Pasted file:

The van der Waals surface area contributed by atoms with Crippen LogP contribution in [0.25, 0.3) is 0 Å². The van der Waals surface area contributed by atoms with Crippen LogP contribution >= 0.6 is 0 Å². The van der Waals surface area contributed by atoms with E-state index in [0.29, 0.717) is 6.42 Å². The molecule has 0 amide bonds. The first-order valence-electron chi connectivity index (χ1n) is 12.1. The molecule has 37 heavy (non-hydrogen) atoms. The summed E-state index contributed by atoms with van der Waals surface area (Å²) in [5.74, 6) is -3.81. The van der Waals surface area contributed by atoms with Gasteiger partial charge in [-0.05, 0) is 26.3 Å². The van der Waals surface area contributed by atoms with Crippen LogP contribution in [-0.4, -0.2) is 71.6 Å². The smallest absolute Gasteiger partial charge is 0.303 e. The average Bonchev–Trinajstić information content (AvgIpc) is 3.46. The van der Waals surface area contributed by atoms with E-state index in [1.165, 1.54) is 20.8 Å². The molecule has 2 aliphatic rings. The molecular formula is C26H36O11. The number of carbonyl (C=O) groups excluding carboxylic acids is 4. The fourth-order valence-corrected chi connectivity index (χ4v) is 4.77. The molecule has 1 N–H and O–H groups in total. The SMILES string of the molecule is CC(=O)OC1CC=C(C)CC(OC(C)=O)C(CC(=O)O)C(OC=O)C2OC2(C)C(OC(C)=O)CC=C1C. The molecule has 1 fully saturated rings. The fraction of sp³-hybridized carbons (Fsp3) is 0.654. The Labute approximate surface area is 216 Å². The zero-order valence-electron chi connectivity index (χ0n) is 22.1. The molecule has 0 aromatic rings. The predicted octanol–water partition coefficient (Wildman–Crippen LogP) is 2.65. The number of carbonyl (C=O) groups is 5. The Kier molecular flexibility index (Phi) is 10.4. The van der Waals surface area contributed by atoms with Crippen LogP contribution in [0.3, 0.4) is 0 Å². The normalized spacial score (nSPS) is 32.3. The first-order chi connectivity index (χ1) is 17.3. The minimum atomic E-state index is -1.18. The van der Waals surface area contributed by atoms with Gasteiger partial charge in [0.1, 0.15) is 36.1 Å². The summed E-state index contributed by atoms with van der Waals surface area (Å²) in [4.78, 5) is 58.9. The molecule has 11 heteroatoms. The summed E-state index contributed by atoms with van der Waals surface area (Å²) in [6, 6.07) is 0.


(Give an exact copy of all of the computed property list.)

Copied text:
The van der Waals surface area contributed by atoms with Crippen LogP contribution in [0.25, 0.3) is 0 Å². The van der Waals surface area contributed by atoms with Crippen LogP contribution >= 0.6 is 0 Å². The van der Waals surface area contributed by atoms with E-state index in [0.29, 0.717) is 6.42 Å². The molecule has 0 amide bonds. The first-order valence-electron chi connectivity index (χ1n) is 12.1. The molecule has 37 heavy (non-hydrogen) atoms. The summed E-state index contributed by atoms with van der Waals surface area (Å²) in [5.74, 6) is -3.81. The van der Waals surface area contributed by atoms with Gasteiger partial charge in [-0.05, 0) is 26.3 Å². The van der Waals surface area contributed by atoms with Crippen LogP contribution in [-0.4, -0.2) is 71.6 Å². The smallest absolute Gasteiger partial charge is 0.303 e. The average Bonchev–Trinajstić information content (AvgIpc) is 3.46. The van der Waals surface area contributed by atoms with E-state index in [1.165, 1.54) is 20.8 Å². The molecule has 2 aliphatic rings. The molecular formula is C26H36O11. The number of carbonyl (C=O) groups excluding carboxylic acids is 4. The fourth-order valence-corrected chi connectivity index (χ4v) is 4.77. The molecule has 1 N–H and O–H groups in total. The SMILES string of the molecule is CC(=O)OC1CC=C(C)CC(OC(C)=O)C(CC(=O)O)C(OC=O)C2OC2(C)C(OC(C)=O)CC=C1C. The molecule has 1 fully saturated rings. The fraction of sp³-hybridized carbons (Fsp3) is 0.654. The Labute approximate surface area is 216 Å². The zero-order valence-electron chi connectivity index (χ0n) is 22.1. The molecule has 0 aromatic rings. The predicted octanol–water partition coefficient (Wildman–Crippen LogP) is 2.65. The number of carbonyl (C=O) groups is 5. The Kier molecular flexibility index (Phi) is 10.4. The van der Waals surface area contributed by atoms with Crippen LogP contribution in [0.3, 0.4) is 0 Å². The normalized spacial score (nSPS) is 32.3. The first-order chi connectivity index (χ1) is 17.3. The minimum atomic E-state index is -1.18. The van der Waals surface area contributed by atoms with Gasteiger partial charge in [0.1, 0.15) is 36.1 Å². The summed E-state index contributed by atoms with van der Waals surface area (Å²) in [4.78, 5) is 58.9. The molecule has 11 heteroatoms. The summed E-state index contributed by atoms with van der Waals surface area (Å²) in [6, 6.07) is 0.